“The border between Brownsville, Texas, and Matamoros, Tamaulipas, has always been a major route for immigrants in search of asylum in the United States of America,” she said. “The service of NGOs, those that sponsor projects like Resource Center Matamoros, is detrimental for asylum seekers as they arrive to the border because we are constantly conforming to ever-changing US immigration policies.”

The Associated Press on Tuesday reported more than 4,000 migrant children are currently in U.S. Border Control custody, as the number of migrants at the Southern border continues to grow.

The Department of Health and Human Services has announced it plans to open shelters in Texas and California in the coming days to allow migrant children to leave ill-equipped Border Patrol stations. Homeland Security Secretary Alejandro Mayorkas, who was born in Cuba, on Tuesday in a statement acknowledged the Biden administration continues to “expel” most single adults and families “apprehended at the southwest border” under Title 42, a Centers for Disease Control and Prevention rule that closed the border to most asylum seekers and migrants because of the pandemic.

“We are expelling most single adults and families,” said Mayorkas. “We are not expelling unaccompanied children.”

“We are securing our border, executing the Centers for Disease Control and Prevention’s (CDC) public health authority to safeguard the American public and the migrants themselves, and protecting the children,” he added. “We have more work to do.”

House Minority Leader Kevin McCarthy (R-Calif.) and 12 other House Republicans on Monday traveled to El Paso, which is across the Rio Grande from Ciudad Juárez, Mexico. The delegation did not include U.S. Rep. Veronica Escobar (D-Texas), who represents El Paso.

McCarthy and other Republicans have sharply criticized President Biden for beginning the process to reverse the Trump administration’s hardline immigration policies. Activists who work with LGBTQ asylum seekers and migrants told the Blade on Tuesday the situation on the Southern border remains complex.

“Republicans want this to be scary Brown people about to invade, which it’s not,” said Emem Maurus, a supervising attorney for the Transgender Law Center, told the Blade during a telephone interview from the Mexican border city of Tijuana where he works with LGBTQ asylum seekers. “But you got to figure that Trump effectively blocked migration for upwards of three years and Title 42 has been incredibly successfully in really stopping people, so you have a huge number of people.”

“If there’s a crisis, it was very meticulously created by Stephen Miller,” he added. “It was very intentionally created.”

Maurus told the Blade that two of his gay clients in Tijuana with active MPP cases have been “able to get out, but we’ve got a couple others who really need to and haven’t been called yet.”

“The two that I’m waiting on have just gone through hell,” said Maurus. “They should have been first.”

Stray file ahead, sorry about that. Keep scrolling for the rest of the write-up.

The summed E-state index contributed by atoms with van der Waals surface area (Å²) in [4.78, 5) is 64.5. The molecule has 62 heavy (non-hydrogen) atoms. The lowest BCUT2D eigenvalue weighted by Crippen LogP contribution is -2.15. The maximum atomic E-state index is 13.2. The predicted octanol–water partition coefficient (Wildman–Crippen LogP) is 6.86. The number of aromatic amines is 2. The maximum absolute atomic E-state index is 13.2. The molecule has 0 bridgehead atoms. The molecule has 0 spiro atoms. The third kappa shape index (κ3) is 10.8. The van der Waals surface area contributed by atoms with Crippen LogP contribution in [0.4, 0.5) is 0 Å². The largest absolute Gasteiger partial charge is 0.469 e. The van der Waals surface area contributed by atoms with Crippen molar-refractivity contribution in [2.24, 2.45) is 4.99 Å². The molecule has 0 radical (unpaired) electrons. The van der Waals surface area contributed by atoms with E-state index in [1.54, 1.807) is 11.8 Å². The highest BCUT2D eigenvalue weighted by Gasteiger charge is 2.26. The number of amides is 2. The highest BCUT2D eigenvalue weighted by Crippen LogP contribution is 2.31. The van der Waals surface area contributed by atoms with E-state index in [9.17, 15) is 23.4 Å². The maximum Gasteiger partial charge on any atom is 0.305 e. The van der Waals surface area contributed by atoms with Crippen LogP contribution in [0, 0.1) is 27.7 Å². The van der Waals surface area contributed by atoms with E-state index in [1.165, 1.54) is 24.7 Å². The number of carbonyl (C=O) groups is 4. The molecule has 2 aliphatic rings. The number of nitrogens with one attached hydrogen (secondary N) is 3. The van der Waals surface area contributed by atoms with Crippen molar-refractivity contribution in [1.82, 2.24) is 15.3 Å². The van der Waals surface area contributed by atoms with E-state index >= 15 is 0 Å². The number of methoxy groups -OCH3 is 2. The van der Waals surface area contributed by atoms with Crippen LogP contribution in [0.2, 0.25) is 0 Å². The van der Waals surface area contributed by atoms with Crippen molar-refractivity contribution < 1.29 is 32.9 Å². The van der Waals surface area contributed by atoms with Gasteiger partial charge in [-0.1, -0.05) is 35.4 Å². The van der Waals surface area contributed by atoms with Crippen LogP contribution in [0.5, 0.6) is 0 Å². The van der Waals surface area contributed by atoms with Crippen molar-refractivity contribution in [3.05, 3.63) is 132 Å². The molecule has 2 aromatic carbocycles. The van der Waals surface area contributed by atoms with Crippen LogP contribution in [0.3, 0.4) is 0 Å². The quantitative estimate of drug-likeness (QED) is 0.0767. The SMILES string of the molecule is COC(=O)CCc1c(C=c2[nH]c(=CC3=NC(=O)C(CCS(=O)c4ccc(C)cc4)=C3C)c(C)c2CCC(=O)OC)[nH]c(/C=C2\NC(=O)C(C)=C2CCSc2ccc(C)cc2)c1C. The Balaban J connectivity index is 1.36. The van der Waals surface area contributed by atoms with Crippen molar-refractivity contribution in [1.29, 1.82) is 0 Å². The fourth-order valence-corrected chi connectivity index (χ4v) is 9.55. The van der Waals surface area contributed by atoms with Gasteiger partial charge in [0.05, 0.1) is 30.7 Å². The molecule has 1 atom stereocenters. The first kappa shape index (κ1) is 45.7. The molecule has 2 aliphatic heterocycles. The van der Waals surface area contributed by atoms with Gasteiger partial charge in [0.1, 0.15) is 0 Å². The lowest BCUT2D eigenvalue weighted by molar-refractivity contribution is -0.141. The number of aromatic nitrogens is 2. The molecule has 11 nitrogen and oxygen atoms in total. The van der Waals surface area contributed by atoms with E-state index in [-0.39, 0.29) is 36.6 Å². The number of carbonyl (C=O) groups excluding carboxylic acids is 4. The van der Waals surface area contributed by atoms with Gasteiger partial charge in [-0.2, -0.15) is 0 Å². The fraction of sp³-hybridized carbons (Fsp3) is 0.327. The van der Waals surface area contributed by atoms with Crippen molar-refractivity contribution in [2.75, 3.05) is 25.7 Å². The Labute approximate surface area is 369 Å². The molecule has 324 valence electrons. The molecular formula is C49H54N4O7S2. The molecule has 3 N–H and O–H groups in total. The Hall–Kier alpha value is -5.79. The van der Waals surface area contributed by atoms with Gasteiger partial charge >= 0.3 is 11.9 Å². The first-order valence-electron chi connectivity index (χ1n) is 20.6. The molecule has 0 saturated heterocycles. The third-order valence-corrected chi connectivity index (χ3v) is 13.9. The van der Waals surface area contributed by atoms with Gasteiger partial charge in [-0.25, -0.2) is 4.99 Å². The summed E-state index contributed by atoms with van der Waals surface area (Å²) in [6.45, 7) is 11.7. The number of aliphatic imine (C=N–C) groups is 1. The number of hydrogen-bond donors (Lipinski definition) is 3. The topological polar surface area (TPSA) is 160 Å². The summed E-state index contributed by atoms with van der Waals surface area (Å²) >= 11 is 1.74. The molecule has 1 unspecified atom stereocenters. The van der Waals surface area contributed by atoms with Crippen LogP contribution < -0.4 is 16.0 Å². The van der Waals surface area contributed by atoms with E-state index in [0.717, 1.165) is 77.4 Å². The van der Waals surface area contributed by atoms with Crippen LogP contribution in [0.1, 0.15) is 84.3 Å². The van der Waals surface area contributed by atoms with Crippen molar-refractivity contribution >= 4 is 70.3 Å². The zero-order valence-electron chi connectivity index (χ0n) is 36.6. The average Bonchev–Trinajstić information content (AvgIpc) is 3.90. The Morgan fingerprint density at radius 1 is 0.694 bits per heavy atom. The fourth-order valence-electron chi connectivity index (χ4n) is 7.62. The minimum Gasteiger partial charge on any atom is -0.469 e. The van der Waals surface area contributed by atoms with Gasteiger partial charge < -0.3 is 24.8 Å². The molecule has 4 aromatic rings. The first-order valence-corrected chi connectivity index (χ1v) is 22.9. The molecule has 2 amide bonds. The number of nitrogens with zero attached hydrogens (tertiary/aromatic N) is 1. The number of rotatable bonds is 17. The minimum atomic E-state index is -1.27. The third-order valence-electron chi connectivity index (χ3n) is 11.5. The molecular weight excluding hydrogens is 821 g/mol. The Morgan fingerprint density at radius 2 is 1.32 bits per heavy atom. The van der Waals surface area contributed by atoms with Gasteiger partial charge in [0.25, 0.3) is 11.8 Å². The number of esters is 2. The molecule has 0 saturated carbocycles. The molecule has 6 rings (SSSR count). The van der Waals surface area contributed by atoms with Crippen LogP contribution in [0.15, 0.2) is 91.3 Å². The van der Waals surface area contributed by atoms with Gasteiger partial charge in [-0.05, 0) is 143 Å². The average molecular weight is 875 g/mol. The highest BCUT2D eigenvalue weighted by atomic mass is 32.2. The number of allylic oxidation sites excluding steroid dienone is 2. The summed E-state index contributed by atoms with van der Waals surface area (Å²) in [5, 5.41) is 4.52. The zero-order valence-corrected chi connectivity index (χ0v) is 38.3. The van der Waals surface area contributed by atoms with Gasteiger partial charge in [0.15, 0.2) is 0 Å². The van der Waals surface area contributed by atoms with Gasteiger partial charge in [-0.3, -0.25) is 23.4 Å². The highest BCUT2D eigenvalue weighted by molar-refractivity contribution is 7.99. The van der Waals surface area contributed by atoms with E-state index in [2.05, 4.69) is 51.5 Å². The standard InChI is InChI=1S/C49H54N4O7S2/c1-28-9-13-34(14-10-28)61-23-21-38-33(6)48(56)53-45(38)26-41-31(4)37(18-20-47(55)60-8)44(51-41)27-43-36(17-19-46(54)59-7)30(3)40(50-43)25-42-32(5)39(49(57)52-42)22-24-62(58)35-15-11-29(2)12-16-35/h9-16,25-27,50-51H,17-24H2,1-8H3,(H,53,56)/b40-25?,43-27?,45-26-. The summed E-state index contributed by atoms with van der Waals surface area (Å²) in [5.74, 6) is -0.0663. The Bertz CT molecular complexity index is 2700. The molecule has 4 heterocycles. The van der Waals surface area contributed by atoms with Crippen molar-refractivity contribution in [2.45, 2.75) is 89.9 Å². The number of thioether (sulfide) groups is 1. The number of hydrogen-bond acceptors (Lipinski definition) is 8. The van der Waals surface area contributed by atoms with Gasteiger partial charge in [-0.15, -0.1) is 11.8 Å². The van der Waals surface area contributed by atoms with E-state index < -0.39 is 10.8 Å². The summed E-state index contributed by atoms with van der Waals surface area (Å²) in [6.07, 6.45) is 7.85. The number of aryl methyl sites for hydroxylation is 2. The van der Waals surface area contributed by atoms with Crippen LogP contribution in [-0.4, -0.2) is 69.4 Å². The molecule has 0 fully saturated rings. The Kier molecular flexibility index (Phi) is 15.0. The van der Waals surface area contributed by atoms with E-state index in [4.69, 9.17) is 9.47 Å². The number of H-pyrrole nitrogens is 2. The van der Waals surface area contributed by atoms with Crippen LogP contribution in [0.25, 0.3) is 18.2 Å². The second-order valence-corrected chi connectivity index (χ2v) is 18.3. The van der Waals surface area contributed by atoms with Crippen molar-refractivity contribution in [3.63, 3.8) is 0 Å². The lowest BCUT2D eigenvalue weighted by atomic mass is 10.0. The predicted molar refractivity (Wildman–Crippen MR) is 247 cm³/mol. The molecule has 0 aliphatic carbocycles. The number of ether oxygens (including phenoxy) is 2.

Maurus highlighted the case of 17 LGBTQ Jamaican asylum seekers in Tijuana whose request to enter the U.S. on humanitarian parole has been denied. Maurus told the Blade that each of them has a sponsor, lawyer and a place to live once they arrive in the country.

“I can bring all of them in with a COVID test,” he said. “All of them are represented. There is no reason they couldn’t be let in tomorrow.”

A portion of the fence that marks the Mexico-U.S. border in Tijuana, Mexico, on Feb. 25, 2020. (Washington Blade photo by Michael K. Lavers)

Abdiel Echevarría-Cabán, a South Texas-based immigration attorney who is also a human rights law and policy expert, on Tuesday said he welcomes “the end of MPP by the Biden administration.” Echevarría-Cabán nevertheless added “the process has been hectic and there is a lot of confusion among refugees that lost their cases while in MPP who didn’t have access to an attorney or couldn’t gather the evidence they needed to prove their cases living under severe danger and inhumane conditions.”

Echevarría-Cabán said one of his clients, a gay Cuban man, entered the U.S. on the same day the Biden administration announced it had suspended MPP.

Drug cartels, according to Echevarría-Cabán, threatened to kill his client if he didn’t pay them extortion money. Echevarría-Cabán told the Blade that U.S. Immigration and Customs Enforcement detained his client for three weeks until they released him under supervision.

“The process of letting them cross after two years has been disorganized and there has been poor communication and coordination between UNHCR, immigrants and attorneys,” he said. “Many refugees that crossed the border out of fear ended in detention and ICE (U.S. Immigration and Customs Enforcement) is releasing them under an order of supervision.”

Steve Roth, executive director of the Organization of Refuge, Asylum and Migration, a Minnesota-based organization that works with LGBTQ refugees and migrants around the world, told the Blade the situation on the Southern border is “complicated” and “a bit of a mess.”